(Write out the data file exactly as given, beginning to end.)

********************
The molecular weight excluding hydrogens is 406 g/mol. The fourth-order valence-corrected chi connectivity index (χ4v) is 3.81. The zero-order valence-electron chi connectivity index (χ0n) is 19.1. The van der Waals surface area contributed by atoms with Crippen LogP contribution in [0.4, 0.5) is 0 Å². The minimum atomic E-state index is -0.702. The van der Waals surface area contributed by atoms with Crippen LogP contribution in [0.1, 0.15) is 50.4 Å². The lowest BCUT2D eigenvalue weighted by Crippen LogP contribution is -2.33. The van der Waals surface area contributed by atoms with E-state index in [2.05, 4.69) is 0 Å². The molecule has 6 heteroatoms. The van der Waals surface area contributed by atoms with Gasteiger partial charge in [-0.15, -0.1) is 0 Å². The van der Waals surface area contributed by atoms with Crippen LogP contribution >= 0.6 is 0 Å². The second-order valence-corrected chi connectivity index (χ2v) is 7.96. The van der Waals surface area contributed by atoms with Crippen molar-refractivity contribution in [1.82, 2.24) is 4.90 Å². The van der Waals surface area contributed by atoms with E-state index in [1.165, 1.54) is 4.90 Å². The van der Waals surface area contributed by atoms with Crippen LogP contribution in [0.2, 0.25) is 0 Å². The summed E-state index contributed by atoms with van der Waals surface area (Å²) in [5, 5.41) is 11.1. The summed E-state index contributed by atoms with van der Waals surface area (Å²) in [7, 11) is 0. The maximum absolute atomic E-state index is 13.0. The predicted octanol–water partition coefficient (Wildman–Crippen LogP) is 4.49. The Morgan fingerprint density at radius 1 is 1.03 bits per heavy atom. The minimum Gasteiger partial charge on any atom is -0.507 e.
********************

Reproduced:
The molecular weight excluding hydrogens is 406 g/mol. The fourth-order valence-corrected chi connectivity index (χ4v) is 3.81. The zero-order valence-electron chi connectivity index (χ0n) is 19.1. The van der Waals surface area contributed by atoms with Crippen LogP contribution in [0.4, 0.5) is 0 Å². The minimum atomic E-state index is -0.702. The van der Waals surface area contributed by atoms with Crippen LogP contribution in [0.1, 0.15) is 50.4 Å². The lowest BCUT2D eigenvalue weighted by Crippen LogP contribution is -2.33. The van der Waals surface area contributed by atoms with E-state index in [2.05, 4.69) is 0 Å². The molecule has 6 heteroatoms. The van der Waals surface area contributed by atoms with Gasteiger partial charge in [-0.15, -0.1) is 0 Å². The van der Waals surface area contributed by atoms with Crippen LogP contribution >= 0.6 is 0 Å². The second-order valence-corrected chi connectivity index (χ2v) is 7.96. The van der Waals surface area contributed by atoms with Crippen molar-refractivity contribution in [1.82, 2.24) is 4.90 Å². The van der Waals surface area contributed by atoms with E-state index in [1.165, 1.54) is 4.90 Å². The van der Waals surface area contributed by atoms with Crippen LogP contribution in [0.2, 0.25) is 0 Å². The summed E-state index contributed by atoms with van der Waals surface area (Å²) in [5, 5.41) is 11.1. The summed E-state index contributed by atoms with van der Waals surface area (Å²) in [7, 11) is 0. The maximum absolute atomic E-state index is 13.0. The predicted octanol–water partition coefficient (Wildman–Crippen LogP) is 4.49. The Morgan fingerprint density at radius 1 is 1.03 bits per heavy atom. The minimum Gasteiger partial charge on any atom is -0.507 e.